By SIMON CONSTABLE
The North American energy boom should help power up an industry that's been stuck in the doldrums: marine transportation.
Shipping, the ugly stepsister of commodities, has been unappealing over the past few years. A massive shipbuilding boom created overcapacity, sending shipping fees into free fall. The Baltic Dry Index, a key benchmark for waterborne transportation fees, peaked at 11,793 in May 2008 before plunging to 663 in December that year, according to FactSet. By Friday it crept back to 933.
However, it's the shipping of certain petroleum products that should power the sector over the next few years. The transportation of refined products—including gasoline and other liquids distilled from crude oil—is set to rev up.
"We believe that supply/demand dynamics will drive a secular improvement in product tanker-freight rates over the coming years," writes Urs Dur, a maritime analyst with asset manager Clarkson Capital Markets in New York. The sector isn't just benefiting from an improvement in the business cycle, but from a more fundamental change. Dur and his team see demand for "clean tankers"—the ones used to transport refined products—jumping 4.8% this year and 4% next year. That increase in demand easily outpaces the anticipated increase in tanker inventory of 1.8% this year and 2.3% next year.
THE SHUTTERING OF OIL refineries in North America and Europe—and the corresponding opening of such facilities in Asia—is behind the surge in this sector, according to Douglas Mavrinac, shipping analyst at the investment bank Jefferies in Houston.
Although other shipping companies own clean tankers, Scorpio Tankers (ticker: STNG) is the only publicly traded pure-play in this subsector, explains Mavrinac. Jeffries (with a Buy) and Clarkson (Outperform) both rate Scorpio positively, and both give it a target price of $11, a premium to Friday's closing price of $8.47.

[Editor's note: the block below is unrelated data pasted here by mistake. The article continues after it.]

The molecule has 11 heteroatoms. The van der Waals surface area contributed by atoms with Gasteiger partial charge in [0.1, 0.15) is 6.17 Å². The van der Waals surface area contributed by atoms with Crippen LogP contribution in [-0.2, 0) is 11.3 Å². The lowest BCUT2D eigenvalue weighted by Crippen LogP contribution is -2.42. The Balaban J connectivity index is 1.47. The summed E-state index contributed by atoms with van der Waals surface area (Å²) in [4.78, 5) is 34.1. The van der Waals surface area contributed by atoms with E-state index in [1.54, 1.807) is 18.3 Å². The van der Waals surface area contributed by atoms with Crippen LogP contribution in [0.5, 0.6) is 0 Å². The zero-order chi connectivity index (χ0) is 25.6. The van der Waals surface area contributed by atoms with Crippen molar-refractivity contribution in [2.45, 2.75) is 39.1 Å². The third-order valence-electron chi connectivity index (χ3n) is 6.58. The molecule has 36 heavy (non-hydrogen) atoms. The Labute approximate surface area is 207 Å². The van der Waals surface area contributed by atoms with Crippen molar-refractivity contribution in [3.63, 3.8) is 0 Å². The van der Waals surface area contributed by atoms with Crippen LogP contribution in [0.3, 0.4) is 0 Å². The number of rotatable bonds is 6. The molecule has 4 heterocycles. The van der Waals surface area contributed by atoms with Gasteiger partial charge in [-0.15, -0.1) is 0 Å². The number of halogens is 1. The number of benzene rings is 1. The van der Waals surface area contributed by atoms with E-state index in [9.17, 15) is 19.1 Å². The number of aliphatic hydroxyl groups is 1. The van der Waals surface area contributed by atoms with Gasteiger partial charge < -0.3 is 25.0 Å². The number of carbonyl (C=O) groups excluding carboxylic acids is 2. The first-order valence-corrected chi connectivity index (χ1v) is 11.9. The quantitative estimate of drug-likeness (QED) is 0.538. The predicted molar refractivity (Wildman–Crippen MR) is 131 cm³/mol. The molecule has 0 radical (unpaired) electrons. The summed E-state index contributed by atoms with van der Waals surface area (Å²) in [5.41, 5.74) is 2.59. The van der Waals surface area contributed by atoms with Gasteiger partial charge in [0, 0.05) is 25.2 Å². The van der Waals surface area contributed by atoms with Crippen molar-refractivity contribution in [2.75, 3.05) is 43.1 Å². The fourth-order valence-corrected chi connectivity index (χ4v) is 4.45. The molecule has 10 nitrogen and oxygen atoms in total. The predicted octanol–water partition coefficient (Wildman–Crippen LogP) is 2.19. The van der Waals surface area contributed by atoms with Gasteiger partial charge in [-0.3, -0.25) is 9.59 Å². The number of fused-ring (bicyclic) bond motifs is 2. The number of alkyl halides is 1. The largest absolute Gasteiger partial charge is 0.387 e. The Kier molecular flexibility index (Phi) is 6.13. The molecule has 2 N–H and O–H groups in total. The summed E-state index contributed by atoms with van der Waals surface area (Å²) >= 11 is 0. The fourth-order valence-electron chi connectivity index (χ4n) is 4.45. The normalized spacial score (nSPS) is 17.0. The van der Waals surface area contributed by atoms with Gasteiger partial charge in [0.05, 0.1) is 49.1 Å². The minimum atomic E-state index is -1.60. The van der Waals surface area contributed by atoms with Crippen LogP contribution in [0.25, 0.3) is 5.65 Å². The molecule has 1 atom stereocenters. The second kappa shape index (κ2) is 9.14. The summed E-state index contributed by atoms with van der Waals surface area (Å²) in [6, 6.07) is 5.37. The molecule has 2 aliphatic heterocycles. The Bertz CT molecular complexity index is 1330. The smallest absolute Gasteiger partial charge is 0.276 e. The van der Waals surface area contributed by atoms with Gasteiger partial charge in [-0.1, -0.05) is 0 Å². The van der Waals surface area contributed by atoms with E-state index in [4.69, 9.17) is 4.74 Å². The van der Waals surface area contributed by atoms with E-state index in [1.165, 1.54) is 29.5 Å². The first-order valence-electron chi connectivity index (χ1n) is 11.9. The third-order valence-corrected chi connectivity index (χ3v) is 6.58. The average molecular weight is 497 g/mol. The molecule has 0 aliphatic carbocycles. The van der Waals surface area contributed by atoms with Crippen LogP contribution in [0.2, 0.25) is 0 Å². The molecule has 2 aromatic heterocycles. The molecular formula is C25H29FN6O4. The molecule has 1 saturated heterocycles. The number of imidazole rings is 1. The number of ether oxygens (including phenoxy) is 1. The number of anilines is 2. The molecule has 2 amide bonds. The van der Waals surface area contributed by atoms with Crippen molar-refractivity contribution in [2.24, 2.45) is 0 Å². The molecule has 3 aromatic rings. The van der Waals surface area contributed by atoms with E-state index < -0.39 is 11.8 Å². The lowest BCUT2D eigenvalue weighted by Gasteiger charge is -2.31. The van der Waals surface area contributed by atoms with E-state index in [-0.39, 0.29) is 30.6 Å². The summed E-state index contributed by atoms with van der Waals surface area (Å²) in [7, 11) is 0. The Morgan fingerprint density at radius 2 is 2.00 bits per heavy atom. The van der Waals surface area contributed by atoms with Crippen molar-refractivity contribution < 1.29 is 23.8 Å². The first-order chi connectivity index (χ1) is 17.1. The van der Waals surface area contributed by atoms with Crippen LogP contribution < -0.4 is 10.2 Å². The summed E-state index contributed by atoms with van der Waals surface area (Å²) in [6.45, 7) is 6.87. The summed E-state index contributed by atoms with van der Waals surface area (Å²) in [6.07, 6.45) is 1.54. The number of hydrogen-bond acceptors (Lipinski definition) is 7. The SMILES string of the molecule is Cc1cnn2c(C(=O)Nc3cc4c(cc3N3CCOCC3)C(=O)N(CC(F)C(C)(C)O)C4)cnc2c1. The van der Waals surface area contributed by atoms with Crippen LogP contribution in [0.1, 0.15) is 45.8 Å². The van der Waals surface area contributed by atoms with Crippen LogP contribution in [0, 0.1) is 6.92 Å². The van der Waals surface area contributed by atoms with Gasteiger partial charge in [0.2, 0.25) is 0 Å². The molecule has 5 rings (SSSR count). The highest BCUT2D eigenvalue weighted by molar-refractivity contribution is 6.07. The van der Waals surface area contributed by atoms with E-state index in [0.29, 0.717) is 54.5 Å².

Liquid petroleum gas, such as propane and butane, is a byproduct of oil and gas drilling, and is also expected to see increased shipping.
Betting on LPG shipping makes sense for two reasons. First, it's uneconomical to store it in large quantities, writes Natasha Boyden, a New York-based shipping analyst at Global Hunter Securities, in a recent report. If you've got LPG, your either consume it locally, burn it, or get it "shipped immediately," Boyden adds. Second, the U.S. is going to produce a lot of LPGs, thanks to the shale revolution. The ramping up in U.S. crude and natural-gas production due to shale drilling has produced a rise in LPG production.
"U.S. LPG exports are expected to increase with shale oil/gas development," writes Clarkson's Dur in a report from earlier this month.
Growth in the overall fleet of LPG vessels will be substantial. Global Hunter's Boyden projects it to rise 4.8% this year and 4.1% next. But she sees that growth in the fleet balanced by "robust demand growth." Shipping rates should "strengthen somewhat into 2014." She pegs the stock of shipping company StealthGas (GASS) to outperform in this sector with a target price of $12; it closed Friday at $11.66. Clarkson rates the shares of rivals Golar LNG (GLNG) and Golar LNG Partners (GMLP) as Outperform, with target prices of $49 and $36, respectively. They settled Friday at $34.87 and $31.99.
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